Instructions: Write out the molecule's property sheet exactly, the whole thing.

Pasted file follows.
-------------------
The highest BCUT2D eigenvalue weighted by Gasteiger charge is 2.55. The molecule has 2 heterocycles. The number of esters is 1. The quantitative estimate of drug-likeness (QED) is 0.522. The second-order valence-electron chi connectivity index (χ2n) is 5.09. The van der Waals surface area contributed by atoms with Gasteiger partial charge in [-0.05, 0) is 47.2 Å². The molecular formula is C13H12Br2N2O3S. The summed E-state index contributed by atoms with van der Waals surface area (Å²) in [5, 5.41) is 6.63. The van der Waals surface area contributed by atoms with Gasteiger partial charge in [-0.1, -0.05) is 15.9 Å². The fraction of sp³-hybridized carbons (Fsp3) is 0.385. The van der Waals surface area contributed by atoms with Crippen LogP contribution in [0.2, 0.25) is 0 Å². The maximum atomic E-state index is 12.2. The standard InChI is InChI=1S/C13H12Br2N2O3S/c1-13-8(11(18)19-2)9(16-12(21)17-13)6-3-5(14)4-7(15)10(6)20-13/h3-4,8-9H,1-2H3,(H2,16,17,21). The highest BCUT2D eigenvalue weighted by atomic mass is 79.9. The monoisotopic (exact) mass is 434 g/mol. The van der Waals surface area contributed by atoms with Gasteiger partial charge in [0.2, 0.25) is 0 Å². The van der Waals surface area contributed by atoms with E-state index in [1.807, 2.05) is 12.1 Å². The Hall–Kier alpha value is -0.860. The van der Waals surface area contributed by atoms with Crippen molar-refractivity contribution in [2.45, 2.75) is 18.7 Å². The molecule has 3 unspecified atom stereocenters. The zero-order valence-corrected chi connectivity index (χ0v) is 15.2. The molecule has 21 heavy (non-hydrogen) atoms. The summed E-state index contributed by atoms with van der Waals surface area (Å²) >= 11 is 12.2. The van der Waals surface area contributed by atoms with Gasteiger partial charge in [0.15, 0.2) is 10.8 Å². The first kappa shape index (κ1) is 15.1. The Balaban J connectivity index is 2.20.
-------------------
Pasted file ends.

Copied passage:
The highest BCUT2D eigenvalue weighted by Gasteiger charge is 2.55. The molecule has 2 heterocycles. The number of esters is 1. The quantitative estimate of drug-likeness (QED) is 0.522. The second-order valence-electron chi connectivity index (χ2n) is 5.09. The van der Waals surface area contributed by atoms with Gasteiger partial charge in [-0.05, 0) is 47.2 Å². The molecular formula is C13H12Br2N2O3S. The summed E-state index contributed by atoms with van der Waals surface area (Å²) in [5, 5.41) is 6.63. The van der Waals surface area contributed by atoms with Gasteiger partial charge in [-0.1, -0.05) is 15.9 Å². The fraction of sp³-hybridized carbons (Fsp3) is 0.385. The van der Waals surface area contributed by atoms with Crippen LogP contribution in [0.2, 0.25) is 0 Å². The maximum atomic E-state index is 12.2. The standard InChI is InChI=1S/C13H12Br2N2O3S/c1-13-8(11(18)19-2)9(16-12(21)17-13)6-3-5(14)4-7(15)10(6)20-13/h3-4,8-9H,1-2H3,(H2,16,17,21). The highest BCUT2D eigenvalue weighted by atomic mass is 79.9. The monoisotopic (exact) mass is 434 g/mol. The van der Waals surface area contributed by atoms with Gasteiger partial charge in [0.2, 0.25) is 0 Å². The van der Waals surface area contributed by atoms with E-state index in [1.807, 2.05) is 12.1 Å². The Hall–Kier alpha value is -0.860. The van der Waals surface area contributed by atoms with Crippen molar-refractivity contribution in [2.45, 2.75) is 18.7 Å². The molecule has 3 unspecified atom stereocenters. The zero-order valence-corrected chi connectivity index (χ0v) is 15.2. The molecule has 21 heavy (non-hydrogen) atoms. The summed E-state index contributed by atoms with van der Waals surface area (Å²) >= 11 is 12.2. The van der Waals surface area contributed by atoms with Gasteiger partial charge in [0.15, 0.2) is 10.8 Å². The first kappa shape index (κ1) is 15.1. The Balaban J connectivity index is 2.20.